The pound was also able to gain some ground against its US counterpart yesterday but stayed near its 13-month low as uncertainty over Brexit and the cautious stance by the BoE continued to weight on the currency.
As for today, pound traders are likely to turn their attention back to the economic calendar and the employment report for June. Expectations are for the unemployment to have remained unmoved at its 42-year low of 4.2%, while average weekly earnings, both including and excluding earnings, are expected to have risen at the same rates as in May (2.5% yoy and 2.7% yoy, respectively).
According to the IHS Markit/REC Report on Jobs for the month, inflation of salaries for permanent-placed staff held close to a three-year high, while temporary pay rates stood near their two-year peak. So, having this in mind, we see the risks surrounding the earnings forecasts as tilted to the upside.
That said, even if we see upside surprises in the earnings rates, we don’t expect any pound gains to be significant. The key takeaway we got from the latest BoE meeting was that officials are probably done hiking this year and thus, we doubt that some acceleration in June’s wages will be enough to change that. Investors may also prefer to refrain positioning themselves heavily ahead of tomorrow’s inflation prints.
On top of that, EU and UK officials are expected to return to the negotiating table on Thursday and thus, market participants may want to see progress on that front before they start buying pounds again. With the clock ticking towards the 29th of March 2019, the official date of the EU-UK divorce, further delays between the two sides to find common ground could increase investors’ concerns over a no-deal Brexit and could bring the pound under selling pressure again.
Important day for pound traders as we get employment numbers from UK. GBP/USD is currently sitting quietly in a tight range, between 1.2790 and 1.2730, probably waiting for the news to come out in order to make a move. Overall, last week’s decline forced the pair to exit the downwards moving channel through its lower bound. GBP/USD was trading there since around the beginning of May. This could be seen as an indication that there could be more weakness to come.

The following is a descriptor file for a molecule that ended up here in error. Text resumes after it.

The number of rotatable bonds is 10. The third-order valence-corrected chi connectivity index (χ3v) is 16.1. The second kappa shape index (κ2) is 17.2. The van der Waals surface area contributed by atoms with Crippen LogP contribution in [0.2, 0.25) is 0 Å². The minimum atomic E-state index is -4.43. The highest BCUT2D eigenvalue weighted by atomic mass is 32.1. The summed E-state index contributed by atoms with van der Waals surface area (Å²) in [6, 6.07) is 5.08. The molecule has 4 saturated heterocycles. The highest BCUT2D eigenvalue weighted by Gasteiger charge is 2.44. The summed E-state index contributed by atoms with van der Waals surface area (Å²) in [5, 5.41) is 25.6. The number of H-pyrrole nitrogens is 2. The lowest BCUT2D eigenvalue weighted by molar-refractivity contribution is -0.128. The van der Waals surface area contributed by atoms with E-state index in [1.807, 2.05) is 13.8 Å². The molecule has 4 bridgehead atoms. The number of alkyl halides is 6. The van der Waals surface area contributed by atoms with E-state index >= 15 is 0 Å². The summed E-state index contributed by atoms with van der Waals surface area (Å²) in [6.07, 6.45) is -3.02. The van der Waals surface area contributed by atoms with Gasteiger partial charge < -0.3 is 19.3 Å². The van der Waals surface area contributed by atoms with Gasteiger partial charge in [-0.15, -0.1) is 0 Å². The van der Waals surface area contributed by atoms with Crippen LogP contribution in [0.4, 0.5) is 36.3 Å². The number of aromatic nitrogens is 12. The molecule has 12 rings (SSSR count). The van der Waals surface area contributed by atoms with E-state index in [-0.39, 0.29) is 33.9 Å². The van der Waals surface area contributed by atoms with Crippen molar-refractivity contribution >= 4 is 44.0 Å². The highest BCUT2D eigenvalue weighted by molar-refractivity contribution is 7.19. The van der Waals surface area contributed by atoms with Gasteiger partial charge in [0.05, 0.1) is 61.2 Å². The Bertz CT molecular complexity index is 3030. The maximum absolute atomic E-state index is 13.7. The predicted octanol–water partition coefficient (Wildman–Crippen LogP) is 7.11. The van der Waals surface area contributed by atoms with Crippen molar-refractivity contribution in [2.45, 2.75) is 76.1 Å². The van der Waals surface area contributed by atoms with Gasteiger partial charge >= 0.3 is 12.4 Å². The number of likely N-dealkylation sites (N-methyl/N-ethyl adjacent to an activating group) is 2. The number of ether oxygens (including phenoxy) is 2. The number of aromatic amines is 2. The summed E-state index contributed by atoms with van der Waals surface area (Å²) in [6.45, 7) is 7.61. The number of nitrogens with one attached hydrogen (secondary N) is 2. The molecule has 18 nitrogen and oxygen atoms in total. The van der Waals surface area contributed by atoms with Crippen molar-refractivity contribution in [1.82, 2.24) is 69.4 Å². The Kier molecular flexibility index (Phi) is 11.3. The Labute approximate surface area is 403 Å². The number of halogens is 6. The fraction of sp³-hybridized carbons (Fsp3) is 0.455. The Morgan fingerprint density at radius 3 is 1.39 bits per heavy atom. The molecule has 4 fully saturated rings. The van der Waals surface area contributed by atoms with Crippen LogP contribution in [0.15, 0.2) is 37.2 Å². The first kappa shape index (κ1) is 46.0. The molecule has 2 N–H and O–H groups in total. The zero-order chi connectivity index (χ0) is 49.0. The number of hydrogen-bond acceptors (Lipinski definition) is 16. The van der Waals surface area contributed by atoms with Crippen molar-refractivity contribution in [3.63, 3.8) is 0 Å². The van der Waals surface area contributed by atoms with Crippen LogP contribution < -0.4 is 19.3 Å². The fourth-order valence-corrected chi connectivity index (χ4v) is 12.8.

For now, we will aim to the downside, especially if we see a break below the 1.2730 level, which is the lower side of the abovementioned tight range. This drop could open the way towards the next potential strong area of support at 1.2590, marked by the low of the 21st of June 2017. This is the area, where the rate could stall for a while, until the bulls and the bears decide on who takes the driver’s seat from there.
Even if GBP/USD exits that tight range through the upper side of it, still it could meet good resistance at the lower bound of the downside channel that we mentioned earlier. The pair could easily hit that area and then quickly reverse back down towards the previously discussed levels for another test of those.
For us to start considering higher levels, we would need to see a close above the lower bound of the downside channel, which could open the path towards the 1.2910 area, marked by the high of the 9th of August. Above that lies another good potential area of resistance at 1.2975, which held the rate down on the 7th of August.
During the European morning, Germany’s final CPIs for July, the nation’s preliminary GDP for Q2, as well as the ZEW survey for August are coming out. The final inflation prints are expected to confirm the preliminary estimates, while the preliminary growth estimate is expected to show that Eurozone’s largest economy accelerated to +0.4% qoq in Q2 from +0.3% in Q1. As far as the ZEW survey is concerned, the current conditions index is forecast to have ticked down to 72.3 from 72.4, while the expectations one is anticipated to have risen to -20.1 from 24.7.
We get GDP data from the Eurozone as a whole as well. Specifically, the 2nd estimate of the bloc’s GDP for Q2 is due to be released. As it is usually the case, it is expected to confirm the 1st estimate and show that the Euro area economy slowed to +0.3% qoq from +0.4% in Q1. Eurozone’s industrial production is also due to be released.